Rome resident Justin Strickland just put his body through perhaps its biggest challenge.
He ran 240 miles through the desert. That’s not a typo. Justin ran TWO HUNDRED and FORTY MILES through Moab, Utah. And he didn’t just run it. Of more than 202 participants who started the race, Justin placed 8th.
The Moab 240 Endurance Run is a 240.3-mile footrace through some of Utah’s most stunning and challenging terrain.
Justin is an ultra runner and the Rome News-Tribune has covered his exploits in the past. But this was a new challenge all together. It would be his longest race by far. He registered for the race in January and said that he’s “studied” the event almost every day since.
“That’s nine months of pondering, asking questions and watching every YouTube video available,” he said. “In the end I managed to pull together an outstanding crew and a solid game plan. The plan, I thought was good enough for a top 10 finish, nothing flashy, but respectable. The crew was stellar and deserving of a better caliber runner. The result was nothing short of a miracle and something that both gave me solace and helped extinguish the demons I have with both heat and time in longer races.”
One thing Justin is quick to emphasize was that his success on this monumental venture was due to three major factors. Of course he has trained for long distances and he was physically up to the challenge. But just as important, he had a plan and he had a great crew supporting him.
That crew was made up of three other impressive Rome athletes. They would run much of the course with Justin for physical and emotional support. Terra Turner, a vet tech at Culbreth Carr Watson Animal Clinic, is herself an ultra runner and has trained and raced with Justin on many occasions. Darlington School’s Stefan Eady has been running with Justin a good bit over the last couple years and Stewart Duncan of Revive Cycleworks was actually not supposed to run at all. A avid mountain biker, Duncan was initially the crew manager on the trip but Justin was afraid of taxing Turner and Eady too much, so Duncan was asked to run as well.
Justin’s wife Naomi and his daughter Sophie were also there to support in any way they were needed. Naomi kept friends back in Georgia updated on Justin’s progress by way of social media. Justin didn’t know it at the time but there were dozens of folks back home tracking his progress and cheering him on.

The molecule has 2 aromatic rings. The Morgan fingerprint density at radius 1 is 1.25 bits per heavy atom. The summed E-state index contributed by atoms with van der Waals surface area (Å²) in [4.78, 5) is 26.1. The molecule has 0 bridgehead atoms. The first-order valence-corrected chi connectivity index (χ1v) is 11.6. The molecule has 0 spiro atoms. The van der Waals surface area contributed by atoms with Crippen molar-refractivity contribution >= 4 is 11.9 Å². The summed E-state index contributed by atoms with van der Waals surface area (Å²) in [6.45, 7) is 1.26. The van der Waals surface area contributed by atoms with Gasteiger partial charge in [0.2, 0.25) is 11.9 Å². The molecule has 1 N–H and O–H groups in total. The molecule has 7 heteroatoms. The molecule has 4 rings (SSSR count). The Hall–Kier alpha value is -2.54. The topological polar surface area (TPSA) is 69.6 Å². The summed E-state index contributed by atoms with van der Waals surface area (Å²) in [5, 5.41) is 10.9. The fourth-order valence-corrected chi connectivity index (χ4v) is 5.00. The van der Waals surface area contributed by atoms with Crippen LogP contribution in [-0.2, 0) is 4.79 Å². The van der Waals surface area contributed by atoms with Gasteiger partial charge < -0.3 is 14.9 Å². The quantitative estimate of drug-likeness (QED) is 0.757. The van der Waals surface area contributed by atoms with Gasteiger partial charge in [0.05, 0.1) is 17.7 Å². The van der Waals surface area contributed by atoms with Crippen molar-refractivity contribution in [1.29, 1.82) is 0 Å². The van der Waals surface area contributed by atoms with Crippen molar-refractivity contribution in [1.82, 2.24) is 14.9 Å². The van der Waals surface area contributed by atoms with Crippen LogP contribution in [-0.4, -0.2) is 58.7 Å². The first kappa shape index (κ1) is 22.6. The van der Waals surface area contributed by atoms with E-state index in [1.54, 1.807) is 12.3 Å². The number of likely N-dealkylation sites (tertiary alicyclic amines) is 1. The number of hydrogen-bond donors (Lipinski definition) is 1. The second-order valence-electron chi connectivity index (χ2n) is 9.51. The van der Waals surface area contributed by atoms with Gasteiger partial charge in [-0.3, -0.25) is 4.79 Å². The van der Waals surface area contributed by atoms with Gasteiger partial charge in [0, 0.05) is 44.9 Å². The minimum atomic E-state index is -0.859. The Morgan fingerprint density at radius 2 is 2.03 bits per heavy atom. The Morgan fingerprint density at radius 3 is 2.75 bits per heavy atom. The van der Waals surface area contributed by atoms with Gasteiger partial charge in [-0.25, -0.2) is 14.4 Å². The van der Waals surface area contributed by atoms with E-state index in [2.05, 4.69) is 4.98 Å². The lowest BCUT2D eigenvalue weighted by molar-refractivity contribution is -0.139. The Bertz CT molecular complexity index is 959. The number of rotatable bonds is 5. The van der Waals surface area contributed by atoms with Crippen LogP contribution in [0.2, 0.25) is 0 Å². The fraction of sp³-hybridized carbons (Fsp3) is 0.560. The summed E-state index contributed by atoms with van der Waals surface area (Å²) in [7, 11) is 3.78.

Justin began the race on a Friday at 7 p.m. He wouldn’t finish until 4 p.m. on Monday. And in that time he would sleep a grand total of just over two hours.
“I started with the required list of items, but as for food and water, I took 1000 ml of water, 2 honey singers and ate a thick peanut butter and jelly sandwich (My favorite PB&J the entire race, I told Stefan this at least 3 times) just before we took off,” he said. “This plan was laid out weeks in advance, and Stewart (my crew chief/pacer) was pretty good at maintaining my prerace written wishes throughout this ordeal.”
Justin ran the first 75 miles alone, and then his crew began taking turns running various portions of the race with him. They would each run two segments with him, with Turner taking the longest ones.
There were aid stations along the way, about 20 miles apart.
“We had a pack that weight between eight to 10 pounds,” Justin said. “We carried one to two liters of water, some food and mandatory gear, items of clothing an a GPS.”
It was hot. Justin said even the nights were warm. And yes, they ran through the night. This was a race, after all. The course was mostly in the desert. There were wide open trails, sandy valleys and slick rock. Justin said portions of the course looked like what he imagines Mars or the moon would look like. And although this was a massive physical challenge, he still found time to appreciate the beauty of his surroundings. He remembers a stunning view of a mountain range was beautiful aspen forests. But 80% of the course was in open desert he said.